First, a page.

There was a golden-haired maiden, her skin shiny as the metal boy's had once been, and his gears spun in all sorts of directions when he saw her, if you know what I mean. They fought, first as enemies, the golden girl against the metal boy and fire fairy, over the little imp. But then an evil sorcerer took the lot, and so they all fought together, against him. And though they won the battle, they lost the war.

You must understand, there were more things at work, little one, and the fire fairy, and the metal boy, and their new little imp friend fell through time, and space, and found the family that had hidden themselves away behind the moon. Oh little one, they came so close to losing everything, but the metal boy would not let that happen. He would not let the fire fairy die.

His gears span and he came up with a plan and picked up the family's sword, and yes, he saved her because he loved her, his best friend, and a world without the fire fairy was a world not worth considering. He fought off the family and brought the fire fairy home, to the joy of the Fair Folk and the surprise of his own people.

Though they had lost much when they returned to our place and our time, the metal boy found himself an older brother, and the fire fairy found herself a place underground, and they both found themselves content. They were happy, little one, but this time it wasn't ever after.

Book Six

Time changes / the kiss / opal koboi

"'Of course I saved you,' she said. 'I couldn't do it without you.'"

Once upon a time, the metal boy (who was slowly becoming a man, and a good one at that) and the fire fairy were living happily, content, and safe, one on top of the world and the other beneath it. Then it was discovered – the metal boy's glass mother was breaking, shattering into a thousand pieces, and there was nothing they could do.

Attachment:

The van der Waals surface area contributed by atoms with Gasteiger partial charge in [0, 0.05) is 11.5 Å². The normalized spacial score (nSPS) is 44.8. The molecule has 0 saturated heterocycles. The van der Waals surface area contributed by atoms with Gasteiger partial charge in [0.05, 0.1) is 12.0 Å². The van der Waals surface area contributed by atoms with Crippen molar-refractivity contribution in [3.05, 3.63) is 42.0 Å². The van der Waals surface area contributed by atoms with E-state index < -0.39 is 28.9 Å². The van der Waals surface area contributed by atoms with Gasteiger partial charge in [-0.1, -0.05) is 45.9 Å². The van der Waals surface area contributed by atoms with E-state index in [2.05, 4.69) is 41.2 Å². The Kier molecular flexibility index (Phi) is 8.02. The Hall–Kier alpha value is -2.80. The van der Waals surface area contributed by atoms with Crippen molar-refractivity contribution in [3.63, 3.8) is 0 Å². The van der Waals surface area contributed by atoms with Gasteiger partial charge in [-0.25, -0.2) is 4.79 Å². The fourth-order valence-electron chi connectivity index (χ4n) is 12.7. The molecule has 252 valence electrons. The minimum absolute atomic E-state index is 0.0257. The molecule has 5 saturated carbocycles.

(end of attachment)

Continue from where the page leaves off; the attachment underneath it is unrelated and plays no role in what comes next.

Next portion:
The metal boy's gold father journeyed to the south to find a wise wizard, and the patchwork man traveled to the north to find a wise witch, but the metal boy called his fairy friends to him and journeyed to a place only a few had been before, to find a creature long lost in our time, a lemur.

He and the fire fairy traveled back in time, back before the beginning of our tale, to when the metal boy was still little, his gears newly formed and tick-tick-ticking away like lightning. The metal boy looked upon his younger self and hated him, and pitied him and what he once was. The fire fairy remembered how she had felt towards the little metal boy when he had locked her in the room in the earth, and wondered at how much her feelings had changed.

The metal boy had to fight harder than ever before, for himself and for his glass mother but he found himself trapped and injured and on the verge of death. Don't look so scared, little one, this was a normal Tuesday for him. But this time, the fire fairy fixed him and this time, she kissed him. That doesn't make it the end of the story, even though most fairy stories end with a kiss.

Where was I? Yes. They kissed, and there was sparks, because what else happens when fire meets metal? The metal boy (who definitely felt like a man at that point) spun his gears once again and realized that they would need to defeat the ice-pixie once again, for she had taken the lemur for herself. And so, gears whirling two-times-over, the metal boy teamed up with his younger self, fought off the ice-pixie and brought the lemur to his slowly splintering mother.

And so little one, though the pair would say differently, things had changed between them. The metal boy's mother knew of the Fair Folk, and the fire fairy was left once again to thrash out her feelings towards the metal boy. And so once again, they all lived, and did so happily, but it wasn't ever after.

Gosh it was hard to render The Time Paradox in a way that wasn't completely nonsensical…the Atlantis Complex is providing a similar challenge :)

Thank you all for your wonderful reviews, they really brightened my day after a tough time at school. The final chapter will be up soon!